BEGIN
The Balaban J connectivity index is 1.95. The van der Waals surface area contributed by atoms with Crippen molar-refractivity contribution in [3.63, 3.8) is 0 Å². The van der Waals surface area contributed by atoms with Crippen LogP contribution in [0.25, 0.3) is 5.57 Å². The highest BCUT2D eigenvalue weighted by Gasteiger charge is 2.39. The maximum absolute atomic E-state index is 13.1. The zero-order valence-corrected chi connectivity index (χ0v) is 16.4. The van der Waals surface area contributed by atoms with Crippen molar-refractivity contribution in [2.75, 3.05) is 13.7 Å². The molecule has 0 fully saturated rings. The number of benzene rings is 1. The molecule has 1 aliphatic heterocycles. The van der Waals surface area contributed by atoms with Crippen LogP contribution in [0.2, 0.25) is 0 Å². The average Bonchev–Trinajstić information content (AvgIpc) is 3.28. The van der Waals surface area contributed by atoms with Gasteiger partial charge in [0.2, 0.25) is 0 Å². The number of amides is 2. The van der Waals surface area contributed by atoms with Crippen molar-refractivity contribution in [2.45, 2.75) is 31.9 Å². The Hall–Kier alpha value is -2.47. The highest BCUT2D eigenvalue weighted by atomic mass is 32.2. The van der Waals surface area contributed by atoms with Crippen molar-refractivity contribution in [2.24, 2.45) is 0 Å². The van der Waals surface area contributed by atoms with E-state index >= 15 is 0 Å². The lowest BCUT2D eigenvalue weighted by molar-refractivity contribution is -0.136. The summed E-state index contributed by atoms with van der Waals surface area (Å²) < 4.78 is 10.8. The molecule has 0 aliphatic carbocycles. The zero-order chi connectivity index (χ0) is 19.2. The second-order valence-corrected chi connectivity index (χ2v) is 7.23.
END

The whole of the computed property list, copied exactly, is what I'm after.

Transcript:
The Balaban J connectivity index is 1.95. The van der Waals surface area contributed by atoms with Crippen molar-refractivity contribution in [3.63, 3.8) is 0 Å². The van der Waals surface area contributed by atoms with Crippen LogP contribution in [0.25, 0.3) is 5.57 Å². The highest BCUT2D eigenvalue weighted by Gasteiger charge is 2.39. The maximum absolute atomic E-state index is 13.1. The zero-order valence-corrected chi connectivity index (χ0v) is 16.4. The van der Waals surface area contributed by atoms with Crippen molar-refractivity contribution in [2.75, 3.05) is 13.7 Å². The molecule has 0 fully saturated rings. The number of benzene rings is 1. The molecule has 1 aliphatic heterocycles. The van der Waals surface area contributed by atoms with Crippen LogP contribution in [0.2, 0.25) is 0 Å². The average Bonchev–Trinajstić information content (AvgIpc) is 3.28. The van der Waals surface area contributed by atoms with Gasteiger partial charge in [0.2, 0.25) is 0 Å². The number of amides is 2. The van der Waals surface area contributed by atoms with Crippen molar-refractivity contribution in [2.45, 2.75) is 31.9 Å². The Hall–Kier alpha value is -2.47. The highest BCUT2D eigenvalue weighted by atomic mass is 32.2. The van der Waals surface area contributed by atoms with Crippen molar-refractivity contribution in [2.24, 2.45) is 0 Å². The van der Waals surface area contributed by atoms with E-state index >= 15 is 0 Å². The lowest BCUT2D eigenvalue weighted by molar-refractivity contribution is -0.136. The summed E-state index contributed by atoms with van der Waals surface area (Å²) < 4.78 is 10.8. The molecule has 0 aliphatic carbocycles. The zero-order chi connectivity index (χ0) is 19.2. The second-order valence-corrected chi connectivity index (χ2v) is 7.23.